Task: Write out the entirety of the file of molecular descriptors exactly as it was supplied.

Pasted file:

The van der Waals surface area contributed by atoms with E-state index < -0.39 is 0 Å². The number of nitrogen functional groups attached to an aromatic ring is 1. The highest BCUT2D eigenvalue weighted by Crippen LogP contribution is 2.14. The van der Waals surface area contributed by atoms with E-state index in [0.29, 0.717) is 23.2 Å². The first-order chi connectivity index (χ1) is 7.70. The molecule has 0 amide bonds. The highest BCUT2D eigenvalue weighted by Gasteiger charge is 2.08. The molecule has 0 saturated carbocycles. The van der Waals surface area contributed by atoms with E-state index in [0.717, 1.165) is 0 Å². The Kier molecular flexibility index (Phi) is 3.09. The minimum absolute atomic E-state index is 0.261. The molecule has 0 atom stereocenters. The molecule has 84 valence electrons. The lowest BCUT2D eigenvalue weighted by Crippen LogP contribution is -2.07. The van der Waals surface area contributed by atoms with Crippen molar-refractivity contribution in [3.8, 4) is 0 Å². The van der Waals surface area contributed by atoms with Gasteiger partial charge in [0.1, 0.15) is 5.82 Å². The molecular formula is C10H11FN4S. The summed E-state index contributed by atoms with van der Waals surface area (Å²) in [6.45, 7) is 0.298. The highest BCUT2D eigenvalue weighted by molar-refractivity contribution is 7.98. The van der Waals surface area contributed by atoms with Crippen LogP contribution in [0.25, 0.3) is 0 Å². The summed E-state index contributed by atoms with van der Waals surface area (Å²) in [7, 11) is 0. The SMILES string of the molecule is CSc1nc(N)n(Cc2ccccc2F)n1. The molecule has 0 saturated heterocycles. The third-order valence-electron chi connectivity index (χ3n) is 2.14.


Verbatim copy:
The van der Waals surface area contributed by atoms with E-state index < -0.39 is 0 Å². The number of nitrogen functional groups attached to an aromatic ring is 1. The highest BCUT2D eigenvalue weighted by Crippen LogP contribution is 2.14. The van der Waals surface area contributed by atoms with E-state index in [0.29, 0.717) is 23.2 Å². The first-order chi connectivity index (χ1) is 7.70. The molecule has 0 amide bonds. The highest BCUT2D eigenvalue weighted by Gasteiger charge is 2.08. The molecule has 0 saturated carbocycles. The van der Waals surface area contributed by atoms with E-state index in [0.717, 1.165) is 0 Å². The Kier molecular flexibility index (Phi) is 3.09. The minimum absolute atomic E-state index is 0.261. The molecule has 0 atom stereocenters. The molecule has 84 valence electrons. The lowest BCUT2D eigenvalue weighted by Crippen LogP contribution is -2.07. The van der Waals surface area contributed by atoms with Crippen molar-refractivity contribution in [3.8, 4) is 0 Å². The van der Waals surface area contributed by atoms with Gasteiger partial charge in [0.1, 0.15) is 5.82 Å². The molecular formula is C10H11FN4S. The summed E-state index contributed by atoms with van der Waals surface area (Å²) in [6.45, 7) is 0.298. The highest BCUT2D eigenvalue weighted by molar-refractivity contribution is 7.98. The van der Waals surface area contributed by atoms with Crippen LogP contribution in [0.25, 0.3) is 0 Å². The summed E-state index contributed by atoms with van der Waals surface area (Å²) in [7, 11) is 0. The SMILES string of the molecule is CSc1nc(N)n(Cc2ccccc2F)n1. The molecule has 0 saturated heterocycles. The third-order valence-electron chi connectivity index (χ3n) is 2.14.